We are a ministry of teaching and encouragement focused on understanding from the perspective of grace – the richness and depth of life found in the law of God, through practical observances of the Moedim (appointed times and seasons), the practice of a Davidic worship as led by Ruach HaKodesh (Holy Spirit), and teachings and guided discussions centered on the full Word of God, the Tanach (Old Covenant Scriptures) and the B'rit Hadasha (New Covenant Scriptures) with an emphasis on the place of the home in spiritual development.
1) A ministry of teaching and encouragement: This names our primary motivational gifts to the Body of Christ. We are teachers and encouragers. No matter what we do, we find ourselves functioning in these gifts. As we prepare a Shabbat seder, we look for ways we can communicate truths to build up and bring a renewed excitement for living as a believer. As we prepare the menu suggestions, we find ourselves wanting to explain "kosher," not just suggest menu guidelines for a shabbat meal. We teach, and we just can't help ourselves ---
2) Focused on understanding from the perspective of grace: Jesus said He came to fulfill the law. Our focus is to see Him, not to argue details of law. Hence, we are not what most would consider as “Torah observant” in lifestyle or teaching. As “Gentiles" grafted in to the blessings, we simply seek to understand those blessings more fully.
3) The richness and depth of
life found in the law of God: There is such depth in God
and in His Word. Superficial acknowledgement is not
enough for us. We are searching out those things which have
been pushed aside to see what the truth is about, "Hath God
not said . . . ." We have noticed a tendency to ignore that
which is not understood --- it is easier to say, that was
the old and this is the new, but there is truth in the Law of God.
David said, "Your law is life." Either David was wrong
or we have been missing something.
4) Through practical observances of the Moedim (appointed times and seasons): It is not enough to teach from a purely theoretical perspective about the festivals of God. Here we want to offer a full practical experience: "Taste and see that the L-rd is good."
5) The practice of a Davidic worship as led by Ruach HaKodesh (Holy Spirit): In David’s tabernacle ANYONE could enter the presence of God. All were able to worship before the Ark of the Covenant. The professional musicians provided a background where anyone could participate in worship. Their presence was not an exclusionary one. We encourage active participation in worship by all who will come, not just the few on the stage.
6) Teachings and guided discussions: Sometimes teachings will take the form of concentrated preaching, i.e. prepared messages that present a truth revealed to an individual by the Spirit. Sometimes teachings will be more like a "Beit Midrash," where we come, we read a text, and we "kibbitz" (discuss enthusiastically) this text from various perspectives, opening the dialogue for a wider, fuller understanding than may have been previously entertained.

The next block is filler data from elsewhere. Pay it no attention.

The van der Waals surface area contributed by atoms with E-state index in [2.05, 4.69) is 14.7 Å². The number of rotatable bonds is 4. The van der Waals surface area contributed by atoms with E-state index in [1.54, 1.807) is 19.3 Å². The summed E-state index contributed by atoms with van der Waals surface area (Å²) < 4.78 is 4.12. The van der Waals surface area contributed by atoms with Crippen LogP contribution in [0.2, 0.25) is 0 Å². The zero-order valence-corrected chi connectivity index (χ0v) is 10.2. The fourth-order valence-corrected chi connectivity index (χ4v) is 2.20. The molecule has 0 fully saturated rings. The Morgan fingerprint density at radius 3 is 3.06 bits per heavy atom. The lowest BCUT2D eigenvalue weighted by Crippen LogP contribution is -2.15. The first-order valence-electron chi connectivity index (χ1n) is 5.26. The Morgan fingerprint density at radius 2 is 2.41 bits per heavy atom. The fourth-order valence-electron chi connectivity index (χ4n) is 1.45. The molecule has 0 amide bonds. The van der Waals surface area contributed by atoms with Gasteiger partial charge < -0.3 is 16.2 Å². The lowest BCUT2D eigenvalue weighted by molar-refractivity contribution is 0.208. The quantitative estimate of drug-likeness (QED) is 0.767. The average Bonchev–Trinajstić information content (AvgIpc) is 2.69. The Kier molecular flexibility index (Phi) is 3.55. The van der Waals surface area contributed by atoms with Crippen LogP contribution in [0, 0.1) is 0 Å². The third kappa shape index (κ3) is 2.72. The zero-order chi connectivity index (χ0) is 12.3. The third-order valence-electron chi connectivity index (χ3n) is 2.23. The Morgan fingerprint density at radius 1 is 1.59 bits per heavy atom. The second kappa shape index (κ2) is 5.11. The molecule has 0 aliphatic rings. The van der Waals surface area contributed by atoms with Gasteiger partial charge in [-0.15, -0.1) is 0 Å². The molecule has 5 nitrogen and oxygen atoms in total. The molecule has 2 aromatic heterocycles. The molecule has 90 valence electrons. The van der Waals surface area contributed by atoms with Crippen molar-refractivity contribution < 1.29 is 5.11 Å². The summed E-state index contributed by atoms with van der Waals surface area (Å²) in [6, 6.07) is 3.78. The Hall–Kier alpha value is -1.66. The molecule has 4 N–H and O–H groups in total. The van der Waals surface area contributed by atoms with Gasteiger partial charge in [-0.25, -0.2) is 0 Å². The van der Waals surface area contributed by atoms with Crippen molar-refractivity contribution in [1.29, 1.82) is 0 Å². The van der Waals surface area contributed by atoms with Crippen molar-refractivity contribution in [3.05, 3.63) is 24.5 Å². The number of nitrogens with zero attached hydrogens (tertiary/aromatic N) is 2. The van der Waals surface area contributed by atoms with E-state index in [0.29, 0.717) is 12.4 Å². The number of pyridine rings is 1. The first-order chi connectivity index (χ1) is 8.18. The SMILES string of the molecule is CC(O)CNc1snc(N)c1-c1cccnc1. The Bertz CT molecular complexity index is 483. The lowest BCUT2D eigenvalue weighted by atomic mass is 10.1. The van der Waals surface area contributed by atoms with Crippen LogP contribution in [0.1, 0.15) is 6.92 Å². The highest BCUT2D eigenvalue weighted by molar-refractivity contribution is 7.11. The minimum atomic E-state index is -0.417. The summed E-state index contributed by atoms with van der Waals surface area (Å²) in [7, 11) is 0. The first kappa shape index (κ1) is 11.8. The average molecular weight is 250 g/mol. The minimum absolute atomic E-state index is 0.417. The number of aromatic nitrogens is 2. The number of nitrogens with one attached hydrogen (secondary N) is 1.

7) Centered on the full Word of God, the Tanach (Old Covenant Scriptures) and the B'rit Hadasha (New Covenant Scriptures): We believe that the New Covenant does not do away with the Old, it fulfills and enhances it. Furthermore, to better understand the "New," a solid foundation in the Torah is needed. They are ONE book. Jesus and His Apostles quoted from the Tanach frequently. If they drew upon the foundational teachings of Judiasm, then we would do well to understand this background to their teachings.
8) With an emphasis on the place of the home in spiritual development: The Sabbath Seder is a "Spirituality begins at home" service. Many of the traditional observances of the feasts are practiced at home as a family. For too long we have separated our faith life from our home life. We are teaching a way to take our faith home with us. With practical, external, expressions of love for our families.
Sabbath, Sunday and Legalism
We at Sabbath Streams Ministries have no desire to resurrect or reinstitute any form of legalism or dry ritual as a form of ‘righteousness’ or as a method of somehow attaining to a status of acceptance before the Almighty.
Our desire is to show, through the ceremonies and customs of Sabbath observance, a clear picture of God and of the role family worship can play in drawing us ever closer to Him.
By our practice and presentations, we are not attempting to address the question of Saturday as being the “true Sabbath” or whether or not Sunday is an accepted day of Worship. This is a question we wish to leave up to your own study and conscience. You may consult with many theologians and never come to full consensus on this.
We ourselves did not come to this place through theological debate. But as we have studied and observed the feasts, and as we have experienced in tangible ways the revelation of the Father and of His Son, Our Messiah, by the encouragement of the Spirit, our hearts have burned within us – telling us that there is even more.
As we have seen, through the traditions of these feasts, clear revelation , we have looked at what else the Hebrew traditions may have to teach us.
According to tradition, Sabbath is the Queen of all festivals. Rabbinical counsel considers it to be more important to remember the Sabbath Day than to participate in Passover or even Yom Kippur (the day which honors the Atoning Sacrifice for the nations.)
Jesus once said, “Sabbath was made for man, not man for the Sabbath.” This says to us that there is something in the observance of Sabbath that is for our good.
It is our desire to learn, through study and reenactment just what that good is, and to pass that learning on to others.